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a gentle reminder

Posted Jan 11 2010 6:43am

Here's a little reminder for all of us (everyone, not just people who suffer from eating disorders): Use words literally.

I could go on for hours with examples of how we use words loaded with hidden or ulterior meaning. Since this is a brief and gentle reminder for us, I'll stick to one example.

At a family gathering over the holidays a relative of a client of mine was going on and on about an employee of hers that had done something so "stupid" she just couldn't believe it. My client and I talked about what the employee had done and, while not the best move ever invented, it didn't seem like much of a problem to remedy.

The relative wasn't using the word stupid properly. She was using it to make a "moral" and "character" judgement about this employee- she was implying the person was incompetent, a worthless employee, and flawed as a person. This very much offended my client, as it should have.

Ok, here's part two: About 20 years ago, a good friend of mine (who is really quite wise in most ways) discovered ants had somehow managed to make a home for themselves all over (and I mean ALL over) his car engine (don't ask... I have no idea how this happened- it was 20 years ago and maybe cars weren't ant-proof back then...). He tried getting the car washed, spraying with water himself, all kinds of things. None of them worked. Then, he had what he considered a really obvious idea: spraying the entire engine with ant spray. Yep, he really did it.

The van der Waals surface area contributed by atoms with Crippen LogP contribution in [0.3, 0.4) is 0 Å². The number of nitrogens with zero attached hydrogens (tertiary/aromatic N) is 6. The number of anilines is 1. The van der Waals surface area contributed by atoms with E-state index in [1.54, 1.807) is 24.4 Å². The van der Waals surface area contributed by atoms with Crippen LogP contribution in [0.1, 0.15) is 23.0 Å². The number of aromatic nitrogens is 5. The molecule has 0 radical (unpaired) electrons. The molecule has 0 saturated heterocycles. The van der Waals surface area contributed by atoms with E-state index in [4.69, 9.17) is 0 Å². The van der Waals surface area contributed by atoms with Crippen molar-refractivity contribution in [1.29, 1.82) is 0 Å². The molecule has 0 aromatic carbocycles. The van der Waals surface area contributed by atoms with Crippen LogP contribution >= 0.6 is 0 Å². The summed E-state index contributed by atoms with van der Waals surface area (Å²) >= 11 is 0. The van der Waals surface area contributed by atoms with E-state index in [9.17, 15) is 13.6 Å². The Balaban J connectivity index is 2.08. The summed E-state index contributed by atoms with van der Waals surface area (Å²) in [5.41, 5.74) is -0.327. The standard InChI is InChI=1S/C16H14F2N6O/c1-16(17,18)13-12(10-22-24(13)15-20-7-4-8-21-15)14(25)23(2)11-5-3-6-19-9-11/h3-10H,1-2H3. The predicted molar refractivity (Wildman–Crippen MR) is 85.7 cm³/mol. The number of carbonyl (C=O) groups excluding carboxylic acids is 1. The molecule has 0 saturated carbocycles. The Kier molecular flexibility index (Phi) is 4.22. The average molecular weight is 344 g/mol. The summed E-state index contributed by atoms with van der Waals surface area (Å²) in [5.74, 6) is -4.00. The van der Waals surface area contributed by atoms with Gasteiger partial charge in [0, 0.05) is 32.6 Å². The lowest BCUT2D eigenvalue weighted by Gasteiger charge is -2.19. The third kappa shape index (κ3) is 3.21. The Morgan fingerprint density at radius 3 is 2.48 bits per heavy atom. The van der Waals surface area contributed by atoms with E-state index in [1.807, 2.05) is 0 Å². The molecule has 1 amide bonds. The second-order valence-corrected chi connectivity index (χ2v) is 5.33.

The result? All the ants died. And, he had to drive his car around with all the windows open for about a year! Each time he turned on the engine the fumes from the ant spray came through the ventilation system straight into the car! Rain or shine, there he was, driving around with all his windows open...

Now, really, this is a smart, talented, experienced in life, guy. But I have to say, his spray-the-engine-with-ant-spray idea may just qualify as stupid.

You can look stupid up in a dictionary. It has a real definition, and actually can be a pretty useful word. But it's only fair to use it according to it's true meaning. Not fair to latch all kinds of other meanings onto it.

You'd be amazed at how often people do this. And it can feel pretty darn crazy to the person listening- they hear 2 levels of communication: the actual words being said, and the hidden or loaded  meaning. You can see how this doesn't work out well in any way...

I'm reminding myself as I write this to continue to be careful about doing this too. See, I really did mean it- we all have to be cognizant of this problem :)
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